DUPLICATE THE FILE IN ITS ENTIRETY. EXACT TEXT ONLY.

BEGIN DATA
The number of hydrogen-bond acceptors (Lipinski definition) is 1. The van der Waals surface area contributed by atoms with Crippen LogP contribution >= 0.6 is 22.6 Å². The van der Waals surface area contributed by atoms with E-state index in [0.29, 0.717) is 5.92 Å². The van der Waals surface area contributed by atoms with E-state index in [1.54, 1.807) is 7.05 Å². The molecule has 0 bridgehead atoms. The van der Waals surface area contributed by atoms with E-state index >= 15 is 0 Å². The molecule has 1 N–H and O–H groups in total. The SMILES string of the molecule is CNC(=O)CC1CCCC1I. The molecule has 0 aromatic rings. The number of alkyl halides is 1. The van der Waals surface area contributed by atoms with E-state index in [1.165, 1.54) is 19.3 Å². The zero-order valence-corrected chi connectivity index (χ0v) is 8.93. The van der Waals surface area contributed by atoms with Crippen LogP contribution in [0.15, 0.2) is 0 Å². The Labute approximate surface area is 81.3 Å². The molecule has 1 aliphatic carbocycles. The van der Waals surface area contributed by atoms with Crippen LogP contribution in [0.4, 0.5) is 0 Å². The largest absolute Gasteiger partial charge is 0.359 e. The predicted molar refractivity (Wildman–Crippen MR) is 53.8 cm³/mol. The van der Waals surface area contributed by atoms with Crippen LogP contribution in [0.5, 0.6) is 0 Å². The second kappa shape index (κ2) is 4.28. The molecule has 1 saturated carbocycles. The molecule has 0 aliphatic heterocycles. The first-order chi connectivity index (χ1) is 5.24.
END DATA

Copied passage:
The number of hydrogen-bond acceptors (Lipinski definition) is 1. The van der Waals surface area contributed by atoms with Crippen LogP contribution >= 0.6 is 22.6 Å². The van der Waals surface area contributed by atoms with E-state index in [0.29, 0.717) is 5.92 Å². The van der Waals surface area contributed by atoms with E-state index in [1.54, 1.807) is 7.05 Å². The molecule has 0 bridgehead atoms. The van der Waals surface area contributed by atoms with E-state index >= 15 is 0 Å². The molecule has 1 N–H and O–H groups in total. The SMILES string of the molecule is CNC(=O)CC1CCCC1I. The molecule has 0 aromatic rings. The number of alkyl halides is 1. The van der Waals surface area contributed by atoms with E-state index in [1.165, 1.54) is 19.3 Å². The zero-order valence-corrected chi connectivity index (χ0v) is 8.93. The van der Waals surface area contributed by atoms with Crippen LogP contribution in [0.15, 0.2) is 0 Å². The Labute approximate surface area is 81.3 Å². The molecule has 1 aliphatic carbocycles. The van der Waals surface area contributed by atoms with Crippen LogP contribution in [0.4, 0.5) is 0 Å². The largest absolute Gasteiger partial charge is 0.359 e. The predicted molar refractivity (Wildman–Crippen MR) is 53.8 cm³/mol. The van der Waals surface area contributed by atoms with Crippen LogP contribution in [0.5, 0.6) is 0 Å². The second kappa shape index (κ2) is 4.28. The molecule has 1 saturated carbocycles. The molecule has 0 aliphatic heterocycles. The first-order chi connectivity index (χ1) is 5.24.